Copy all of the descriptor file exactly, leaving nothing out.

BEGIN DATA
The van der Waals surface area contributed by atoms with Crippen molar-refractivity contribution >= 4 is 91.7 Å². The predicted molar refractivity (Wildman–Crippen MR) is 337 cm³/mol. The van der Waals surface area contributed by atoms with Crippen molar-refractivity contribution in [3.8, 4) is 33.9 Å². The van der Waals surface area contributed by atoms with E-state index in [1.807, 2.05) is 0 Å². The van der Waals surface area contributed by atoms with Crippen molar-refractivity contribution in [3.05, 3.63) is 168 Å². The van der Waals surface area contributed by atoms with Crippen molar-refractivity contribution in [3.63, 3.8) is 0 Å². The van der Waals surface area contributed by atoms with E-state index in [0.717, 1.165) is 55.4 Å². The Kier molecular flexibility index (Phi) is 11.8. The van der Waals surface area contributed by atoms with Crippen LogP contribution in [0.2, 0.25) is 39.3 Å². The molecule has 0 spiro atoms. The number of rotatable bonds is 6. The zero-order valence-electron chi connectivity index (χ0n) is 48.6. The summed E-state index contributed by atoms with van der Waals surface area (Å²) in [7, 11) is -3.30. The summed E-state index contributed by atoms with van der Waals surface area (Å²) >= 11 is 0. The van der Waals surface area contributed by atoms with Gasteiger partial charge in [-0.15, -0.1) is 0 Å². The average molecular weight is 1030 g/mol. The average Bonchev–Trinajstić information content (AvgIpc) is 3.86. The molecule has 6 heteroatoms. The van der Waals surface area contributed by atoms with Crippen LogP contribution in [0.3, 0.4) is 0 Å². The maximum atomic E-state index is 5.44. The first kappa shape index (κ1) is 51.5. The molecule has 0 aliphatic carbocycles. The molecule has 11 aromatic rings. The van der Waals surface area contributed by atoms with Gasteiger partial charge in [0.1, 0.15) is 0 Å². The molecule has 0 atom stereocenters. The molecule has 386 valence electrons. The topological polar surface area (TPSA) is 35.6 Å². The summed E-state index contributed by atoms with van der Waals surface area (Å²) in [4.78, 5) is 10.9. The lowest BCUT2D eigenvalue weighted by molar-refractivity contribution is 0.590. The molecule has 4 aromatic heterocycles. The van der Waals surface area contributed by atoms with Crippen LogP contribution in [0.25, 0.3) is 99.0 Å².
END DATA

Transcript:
The van der Waals surface area contributed by atoms with Crippen molar-refractivity contribution >= 4 is 91.7 Å². The predicted molar refractivity (Wildman–Crippen MR) is 337 cm³/mol. The van der Waals surface area contributed by atoms with Crippen molar-refractivity contribution in [3.8, 4) is 33.9 Å². The van der Waals surface area contributed by atoms with E-state index in [1.807, 2.05) is 0 Å². The van der Waals surface area contributed by atoms with Crippen molar-refractivity contribution in [3.05, 3.63) is 168 Å². The van der Waals surface area contributed by atoms with Crippen molar-refractivity contribution in [3.63, 3.8) is 0 Å². The van der Waals surface area contributed by atoms with E-state index in [0.717, 1.165) is 55.4 Å². The Kier molecular flexibility index (Phi) is 11.8. The van der Waals surface area contributed by atoms with Crippen LogP contribution in [0.2, 0.25) is 39.3 Å². The molecule has 0 spiro atoms. The number of rotatable bonds is 6. The zero-order valence-electron chi connectivity index (χ0n) is 48.6. The summed E-state index contributed by atoms with van der Waals surface area (Å²) in [7, 11) is -3.30. The summed E-state index contributed by atoms with van der Waals surface area (Å²) >= 11 is 0. The van der Waals surface area contributed by atoms with Gasteiger partial charge in [-0.15, -0.1) is 0 Å². The average molecular weight is 1030 g/mol. The average Bonchev–Trinajstić information content (AvgIpc) is 3.86. The molecule has 6 heteroatoms. The van der Waals surface area contributed by atoms with Crippen LogP contribution in [0.3, 0.4) is 0 Å². The maximum atomic E-state index is 5.44. The first kappa shape index (κ1) is 51.5. The molecule has 0 aliphatic carbocycles. The molecule has 11 aromatic rings. The van der Waals surface area contributed by atoms with Gasteiger partial charge in [0.1, 0.15) is 0 Å². The molecule has 0 atom stereocenters. The molecule has 386 valence electrons. The topological polar surface area (TPSA) is 35.6 Å². The summed E-state index contributed by atoms with van der Waals surface area (Å²) in [4.78, 5) is 10.9. The lowest BCUT2D eigenvalue weighted by molar-refractivity contribution is 0.590. The molecule has 4 aromatic heterocycles. The van der Waals surface area contributed by atoms with Crippen LogP contribution in [0.25, 0.3) is 99.0 Å².